Thursday, May 07, 2015

The Tower of London

A brief survey of its history

The Normans, headed by William the Conqueror, Duke of Normandy, defeated the English at Hastings in 1066, which led to the founding of many castles at strategic sites as a way to keep England under control. One of the most important of those was the Tower of London.

The construction of the White Tower began in 1078 with Gundulf and probably ended by 1100. Several extensions have been added along the time, especially during the 12th and 13th centuries throughout the reigns of Richard the Lionheart, Henry III and Edward I. In 1841, a fire destroyed most of the Tower and renovations had to be carried out, mainly with the financial help of the Duke of Wellington. The Tower was restored between 1870 and 1880 by Antony Salvin and John Taylor. It was also damaged during the World Wars but then repaired which allowed its reopening.

Purposes along time

At the beginning, it was used as a royal residence. After 1100 it also became a prison guarding famous prisoners during the 16th and 17th century. In the 13th century, the Royal Menagerie opened until 1832 and the Royal Mint (which achieved the production of coins) until 1968. It was also the place of the Record Office, which has held government documents from the 13th onwards until 1997. For nearly 600 years, the Tower has kept the arms and armours of the army as well as valuable goods (The Office of Ordnance) and the Crown Jewels were stored there from the late 14th onwards. Many of these goods have now been displaced, except for the Crown Jewels. Nowadays, the function of the Tower of London is purely touristic.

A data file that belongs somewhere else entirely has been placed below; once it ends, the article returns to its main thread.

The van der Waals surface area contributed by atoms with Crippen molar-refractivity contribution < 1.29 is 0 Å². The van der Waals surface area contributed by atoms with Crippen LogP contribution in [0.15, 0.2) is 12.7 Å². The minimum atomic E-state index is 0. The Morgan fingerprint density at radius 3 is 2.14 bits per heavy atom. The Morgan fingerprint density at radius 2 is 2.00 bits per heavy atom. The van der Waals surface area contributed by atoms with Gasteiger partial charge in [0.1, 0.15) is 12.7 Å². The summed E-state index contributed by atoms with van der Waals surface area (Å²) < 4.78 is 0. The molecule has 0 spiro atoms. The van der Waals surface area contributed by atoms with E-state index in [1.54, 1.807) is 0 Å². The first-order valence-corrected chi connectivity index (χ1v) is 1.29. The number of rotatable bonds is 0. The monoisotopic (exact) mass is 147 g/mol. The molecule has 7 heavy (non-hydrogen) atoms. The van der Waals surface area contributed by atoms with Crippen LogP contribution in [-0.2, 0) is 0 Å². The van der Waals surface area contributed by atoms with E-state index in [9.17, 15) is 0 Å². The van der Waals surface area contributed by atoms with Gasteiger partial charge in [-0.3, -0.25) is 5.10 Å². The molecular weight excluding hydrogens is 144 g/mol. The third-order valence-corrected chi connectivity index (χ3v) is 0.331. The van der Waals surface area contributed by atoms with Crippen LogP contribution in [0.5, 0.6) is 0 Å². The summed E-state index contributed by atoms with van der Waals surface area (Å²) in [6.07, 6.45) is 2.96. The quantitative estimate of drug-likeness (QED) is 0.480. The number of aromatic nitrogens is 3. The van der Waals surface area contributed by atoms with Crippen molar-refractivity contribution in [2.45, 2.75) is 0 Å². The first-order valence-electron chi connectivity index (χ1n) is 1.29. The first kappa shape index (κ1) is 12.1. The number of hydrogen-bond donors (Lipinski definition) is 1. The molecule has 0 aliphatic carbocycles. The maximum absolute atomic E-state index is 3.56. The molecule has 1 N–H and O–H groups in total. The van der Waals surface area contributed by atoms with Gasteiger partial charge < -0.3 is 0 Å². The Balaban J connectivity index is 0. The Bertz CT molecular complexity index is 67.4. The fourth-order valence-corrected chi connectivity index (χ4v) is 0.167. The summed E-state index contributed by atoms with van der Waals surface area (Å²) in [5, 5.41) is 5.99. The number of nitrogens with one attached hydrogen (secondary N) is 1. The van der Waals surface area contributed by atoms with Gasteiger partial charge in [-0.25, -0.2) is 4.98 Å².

Famous prisoners

1) Ranulf Flambard (1060-1128): In 1100, he becomes the 1st prisoner entering the White Tower but also the 1st to escape.

2) The Princes of the Tower: Edward 5 (12) and his brother Richard (9) were imprisoned there by their uncle Richard who then usurped the crown. They were probably murdered and their skeletons were found in a staircase of the White Tower in 1614.

3) Sir Thomas More (1478-1534) refused to agree with the marriage of Henry VIII with Anne Boleyn and to see him as Supreme Head of the Church of England. He was accused of treason and beheaded. He is buried in the Chapel Royal of St. Peter ad Vincula and venerated by the Catholics as “Saint Thomas More”

4) Anne Boleyn (1500–1536) was the mistress and later the 2nd wife of Henry VIII and has been Queen of England for 3 years. She was beheaded on Tower Green in 1536. Her body is also buried in the Chapel Royal of St. Peter and Vincula

5) Elizabeth I (1533-1603) was believed to be implicated in “the Wyatt Rebellion” and other Protestant rebellions to overthrow Mary I. She was released after 3 months and became Queen of England 4 years later.

6) Guy Fawkes (1570-1606): Leader of the Gunpowder plot (1605). He planned to assassinate James I and destroy the houses of Parliament with explosives. He was finally executed in 1606.



CĂ©lia Amand, Elodie Feron, Maxime Job

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